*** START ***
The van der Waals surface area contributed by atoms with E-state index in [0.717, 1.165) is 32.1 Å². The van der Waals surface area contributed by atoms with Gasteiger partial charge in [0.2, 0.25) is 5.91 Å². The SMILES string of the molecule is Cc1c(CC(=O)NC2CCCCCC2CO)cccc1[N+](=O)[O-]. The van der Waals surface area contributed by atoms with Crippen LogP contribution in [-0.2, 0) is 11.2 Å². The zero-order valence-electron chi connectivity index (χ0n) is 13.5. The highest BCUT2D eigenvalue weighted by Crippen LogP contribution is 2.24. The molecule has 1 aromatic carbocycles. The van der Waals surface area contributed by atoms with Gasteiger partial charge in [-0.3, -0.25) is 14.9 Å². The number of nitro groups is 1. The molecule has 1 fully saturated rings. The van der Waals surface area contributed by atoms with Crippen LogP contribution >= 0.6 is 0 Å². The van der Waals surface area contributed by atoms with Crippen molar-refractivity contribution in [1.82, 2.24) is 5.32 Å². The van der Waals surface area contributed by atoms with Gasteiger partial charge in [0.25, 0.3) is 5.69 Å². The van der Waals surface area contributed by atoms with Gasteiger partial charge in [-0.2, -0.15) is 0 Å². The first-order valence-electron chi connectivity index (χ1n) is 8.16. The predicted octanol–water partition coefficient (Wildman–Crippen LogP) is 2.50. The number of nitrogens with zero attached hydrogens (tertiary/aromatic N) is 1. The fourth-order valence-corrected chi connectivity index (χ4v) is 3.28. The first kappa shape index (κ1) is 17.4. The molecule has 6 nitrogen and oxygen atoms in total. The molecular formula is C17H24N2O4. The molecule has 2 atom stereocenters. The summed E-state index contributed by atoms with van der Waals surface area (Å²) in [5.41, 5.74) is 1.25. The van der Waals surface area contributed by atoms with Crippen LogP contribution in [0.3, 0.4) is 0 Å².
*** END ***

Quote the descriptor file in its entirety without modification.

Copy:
The van der Waals surface area contributed by atoms with E-state index in [0.717, 1.165) is 32.1 Å². The van der Waals surface area contributed by atoms with Gasteiger partial charge in [0.2, 0.25) is 5.91 Å². The SMILES string of the molecule is Cc1c(CC(=O)NC2CCCCCC2CO)cccc1[N+](=O)[O-]. The van der Waals surface area contributed by atoms with Crippen LogP contribution in [-0.2, 0) is 11.2 Å². The zero-order valence-electron chi connectivity index (χ0n) is 13.5. The highest BCUT2D eigenvalue weighted by Crippen LogP contribution is 2.24. The molecule has 1 aromatic carbocycles. The van der Waals surface area contributed by atoms with Gasteiger partial charge in [-0.3, -0.25) is 14.9 Å². The number of nitro groups is 1. The molecule has 1 fully saturated rings. The van der Waals surface area contributed by atoms with Crippen LogP contribution >= 0.6 is 0 Å². The van der Waals surface area contributed by atoms with Crippen molar-refractivity contribution in [1.82, 2.24) is 5.32 Å². The van der Waals surface area contributed by atoms with Gasteiger partial charge in [0.25, 0.3) is 5.69 Å². The van der Waals surface area contributed by atoms with Gasteiger partial charge in [-0.2, -0.15) is 0 Å². The first-order valence-electron chi connectivity index (χ1n) is 8.16. The predicted octanol–water partition coefficient (Wildman–Crippen LogP) is 2.50. The number of nitrogens with zero attached hydrogens (tertiary/aromatic N) is 1. The fourth-order valence-corrected chi connectivity index (χ4v) is 3.28. The first kappa shape index (κ1) is 17.4. The molecule has 6 nitrogen and oxygen atoms in total. The molecular formula is C17H24N2O4. The molecule has 2 atom stereocenters. The summed E-state index contributed by atoms with van der Waals surface area (Å²) in [5.41, 5.74) is 1.25. The van der Waals surface area contributed by atoms with Crippen LogP contribution in [0.3, 0.4) is 0 Å².